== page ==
It is hard to say what is the first work you encounter as Yan Xing’s entire exhibition is a mise en scène a sexual love triangle. The exhibition is based on a complicated novelistic story of a powerful curator who is married to an obedient wife but becomes obsessed by his desire to be dominated by a man. All of this causes a confusing mix of genders, sexuality, and sadomasochism – this is an artwork about the art world after all, and part of the story is the artist sleeps with the curator's wife (well, this happens from time to time). Public and private collide before you enter the gallery as the artist supposedly licked the floor clean (an act of submission). Two blocks of gray granite nearly touch each other, on top of the first one are copper pipes just large enough to tightly hold a porcupine needle. This is related directly to the pair of monochrome Paynes’ gray photos that hang side by side above the rocks. You must look close to make out the details of a sexually charged scene in which a handsome young man in a white french cuff dress shirt lies sleeping while another man behind him inserts a needle into his ear. The image is cringed worthy but also unapologetically sensitive formally related to Mapplethorpe’s homoeroticism as the dangerous, violent and erotic are mutually present. The rest of the exhibition comes from the story which is nearly impossible to decipher; instead, it is like walking in a dream space. Objects exist as refuse (shoes in trash bags), relic (a hand embroidered handkerchief draped over a granite stone), and replica (a painting of a Cezanne painting of a servant).
Kunsthalle Basel, Steinenberg 7, 4051 Basel
Tom Burr at Maureen Paley, London
Tom Burr stages his first exhibition with Maureen Paley from his three decades of work that inject (homo)eroticism of the mourning body that evacuated with absent into the confines of minimalist structures. You enter the gallery to see three ‘stages,’ at first they appear to be yet another grouping of minimalist or post-minimalist sculptures. Two are like oversized black Sol LeWitt cubes, but upon closer inspection, something much more intimate is inside which matters as much (or more) than the external shell of formalism ‘primary structures.’ The cube transforms into a personal space (a cell, shower stall, covered bed or chamber) inside which the floor is covered with carefully arranged black plastic sheeting, clear plastic bags inside which are books, magazines or images held in place by push pins, for example, a paperback copy of J. Edgar Hoover on Juvenile Delinquency. There is an almost seductive embrace of cheap commercial commodities. Minimalist Kitsch moves from false sentiment to damaged authenticity by rejecting the masculine inherent the industrially produced Donald Judd boxes or stacks. Burr takes the domestic more personal gestures of decorating and displaying collections of ephemera like relics on the ground. Together the objects are charged with history, cultural imaginary and the deep tenderness that bring humanity (or even romanticism) to the clean, pure neutral cube. Burr’s sculptures are pierced by fetishistically bodily surfaces and materials revealing subversive dissent and desire.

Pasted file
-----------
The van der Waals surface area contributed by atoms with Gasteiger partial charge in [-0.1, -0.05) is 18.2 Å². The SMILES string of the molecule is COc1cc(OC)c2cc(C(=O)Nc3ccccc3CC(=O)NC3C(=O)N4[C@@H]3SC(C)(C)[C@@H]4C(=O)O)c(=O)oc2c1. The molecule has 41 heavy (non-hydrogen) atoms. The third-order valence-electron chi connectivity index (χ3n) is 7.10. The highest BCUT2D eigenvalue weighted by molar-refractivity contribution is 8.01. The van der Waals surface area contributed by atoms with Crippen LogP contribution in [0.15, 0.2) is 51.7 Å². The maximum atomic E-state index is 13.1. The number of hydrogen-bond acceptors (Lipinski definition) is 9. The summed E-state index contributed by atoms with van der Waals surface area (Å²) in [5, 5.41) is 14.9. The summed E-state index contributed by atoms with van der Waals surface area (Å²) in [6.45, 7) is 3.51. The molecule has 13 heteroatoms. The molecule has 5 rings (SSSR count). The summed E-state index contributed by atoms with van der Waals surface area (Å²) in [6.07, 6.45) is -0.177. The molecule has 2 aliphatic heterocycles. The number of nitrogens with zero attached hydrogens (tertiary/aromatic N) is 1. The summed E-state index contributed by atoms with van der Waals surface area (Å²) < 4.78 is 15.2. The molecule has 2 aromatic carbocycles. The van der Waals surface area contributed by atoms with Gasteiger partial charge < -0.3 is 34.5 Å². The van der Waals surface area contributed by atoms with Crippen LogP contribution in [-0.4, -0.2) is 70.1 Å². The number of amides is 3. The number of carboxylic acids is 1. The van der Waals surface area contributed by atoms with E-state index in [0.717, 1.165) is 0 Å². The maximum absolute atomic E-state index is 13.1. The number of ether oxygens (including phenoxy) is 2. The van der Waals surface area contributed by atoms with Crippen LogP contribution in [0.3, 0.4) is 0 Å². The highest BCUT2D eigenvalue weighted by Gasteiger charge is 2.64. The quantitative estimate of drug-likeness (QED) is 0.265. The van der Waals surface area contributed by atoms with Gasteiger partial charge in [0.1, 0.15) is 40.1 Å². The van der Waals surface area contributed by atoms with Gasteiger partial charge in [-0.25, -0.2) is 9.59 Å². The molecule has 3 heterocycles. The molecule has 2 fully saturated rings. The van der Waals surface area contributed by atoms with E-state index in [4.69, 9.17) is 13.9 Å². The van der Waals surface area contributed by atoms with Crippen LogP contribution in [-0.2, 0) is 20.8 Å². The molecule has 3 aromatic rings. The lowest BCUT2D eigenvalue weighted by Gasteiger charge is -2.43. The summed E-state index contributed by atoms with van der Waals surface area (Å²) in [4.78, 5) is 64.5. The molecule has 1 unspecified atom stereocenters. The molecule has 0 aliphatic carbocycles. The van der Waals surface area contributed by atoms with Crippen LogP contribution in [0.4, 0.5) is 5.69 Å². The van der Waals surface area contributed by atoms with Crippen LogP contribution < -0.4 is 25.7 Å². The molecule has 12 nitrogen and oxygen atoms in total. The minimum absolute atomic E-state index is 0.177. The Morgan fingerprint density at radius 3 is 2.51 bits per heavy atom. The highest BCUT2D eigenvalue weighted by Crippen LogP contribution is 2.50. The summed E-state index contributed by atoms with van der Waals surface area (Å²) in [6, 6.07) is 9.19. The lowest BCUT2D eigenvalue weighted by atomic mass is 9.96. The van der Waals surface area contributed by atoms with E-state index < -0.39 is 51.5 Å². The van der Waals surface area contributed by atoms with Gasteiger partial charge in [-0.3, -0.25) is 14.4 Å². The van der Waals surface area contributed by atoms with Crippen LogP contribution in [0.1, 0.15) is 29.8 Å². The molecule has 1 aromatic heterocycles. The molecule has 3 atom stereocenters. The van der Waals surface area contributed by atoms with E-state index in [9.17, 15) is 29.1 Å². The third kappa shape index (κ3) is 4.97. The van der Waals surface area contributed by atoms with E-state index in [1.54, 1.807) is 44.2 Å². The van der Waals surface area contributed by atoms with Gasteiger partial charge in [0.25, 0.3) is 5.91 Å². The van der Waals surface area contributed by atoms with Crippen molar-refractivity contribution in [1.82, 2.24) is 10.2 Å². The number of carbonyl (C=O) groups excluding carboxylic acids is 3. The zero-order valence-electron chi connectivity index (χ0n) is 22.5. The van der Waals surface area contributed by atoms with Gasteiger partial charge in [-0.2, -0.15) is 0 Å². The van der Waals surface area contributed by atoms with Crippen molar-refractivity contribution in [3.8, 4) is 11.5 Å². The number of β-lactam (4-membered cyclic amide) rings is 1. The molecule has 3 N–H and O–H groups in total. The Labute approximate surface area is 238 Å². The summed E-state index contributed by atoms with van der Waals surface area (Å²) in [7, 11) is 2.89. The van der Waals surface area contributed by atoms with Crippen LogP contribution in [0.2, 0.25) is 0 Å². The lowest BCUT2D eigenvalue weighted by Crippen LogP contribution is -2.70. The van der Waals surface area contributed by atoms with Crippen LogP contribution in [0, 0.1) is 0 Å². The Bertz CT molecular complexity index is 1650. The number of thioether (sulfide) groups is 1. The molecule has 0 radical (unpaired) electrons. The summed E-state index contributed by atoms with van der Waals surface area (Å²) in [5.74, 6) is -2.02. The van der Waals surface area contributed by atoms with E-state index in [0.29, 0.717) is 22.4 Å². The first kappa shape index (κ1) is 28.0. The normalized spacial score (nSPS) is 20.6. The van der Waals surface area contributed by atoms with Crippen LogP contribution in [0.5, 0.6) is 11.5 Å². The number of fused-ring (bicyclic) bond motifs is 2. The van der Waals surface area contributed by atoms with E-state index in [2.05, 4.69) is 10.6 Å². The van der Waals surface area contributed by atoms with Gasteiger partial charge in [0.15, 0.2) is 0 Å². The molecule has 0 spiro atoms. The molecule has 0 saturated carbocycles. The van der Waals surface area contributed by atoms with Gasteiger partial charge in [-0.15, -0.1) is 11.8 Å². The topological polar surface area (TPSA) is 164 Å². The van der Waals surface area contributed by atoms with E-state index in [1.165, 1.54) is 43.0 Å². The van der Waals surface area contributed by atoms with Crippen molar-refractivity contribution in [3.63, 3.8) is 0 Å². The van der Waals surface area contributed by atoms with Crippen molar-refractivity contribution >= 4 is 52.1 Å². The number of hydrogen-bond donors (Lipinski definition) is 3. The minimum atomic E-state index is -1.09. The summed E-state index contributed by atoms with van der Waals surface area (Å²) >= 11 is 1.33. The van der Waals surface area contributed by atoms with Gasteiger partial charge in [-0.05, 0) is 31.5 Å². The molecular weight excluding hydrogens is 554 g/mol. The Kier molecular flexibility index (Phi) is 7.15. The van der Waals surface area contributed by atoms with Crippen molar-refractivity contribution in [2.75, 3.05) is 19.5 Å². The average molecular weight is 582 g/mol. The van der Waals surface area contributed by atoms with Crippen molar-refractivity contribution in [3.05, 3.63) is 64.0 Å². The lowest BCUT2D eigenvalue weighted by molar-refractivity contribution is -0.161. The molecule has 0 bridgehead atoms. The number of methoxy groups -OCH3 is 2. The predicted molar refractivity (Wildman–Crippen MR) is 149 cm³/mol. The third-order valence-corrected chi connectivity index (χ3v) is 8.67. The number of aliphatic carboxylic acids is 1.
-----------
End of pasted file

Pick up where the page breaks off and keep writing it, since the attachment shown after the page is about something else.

Maureen Paley, 21 Herald Street, London E2 6JT
Jorge Pardo at Galerie Gisela Capitain, Cologne
The gallery is lined with large-scale paintings which although not unfamiliar to Jorge Pardo are not his primary medium. He mostly works with materials, tools, and techniques of industrial product design. Taken together this exhibition at Galerie Gisela Capitain can be seen as a site-specific installation. Pardo himself has said “to be an interesting artist, you really have to understand your relation to other forms of production,” which gives the perfect mode of entry into his practice. Although his signature ‘functional objects’ do not appear in this exhibition, the Constructivism and even the LA Light and Space movement are evoked in his lightbox paintings. Starting with found photographs which he manipulates as the ground for his painting on top of which (and behind) he layers his biomorphic and organic vocabulary. Computer generated designs combine the languages of nature and machine. He borrows from different histories of architectural ornament (mixing of styles and periods) from Islamic tile work, socialist interior design of interlocking stars specific to his homeland of Cuba and Californian mid-century modernism. The surfaces of his smaller drawings are covered beautifully with layers of laser cut white paper which brings them in relation to the larger wall works which are as much sculpture as painting.
Galerie Gisela Capitain, St. Apern Strasse 26, 50667 Cologne
– Justin Polera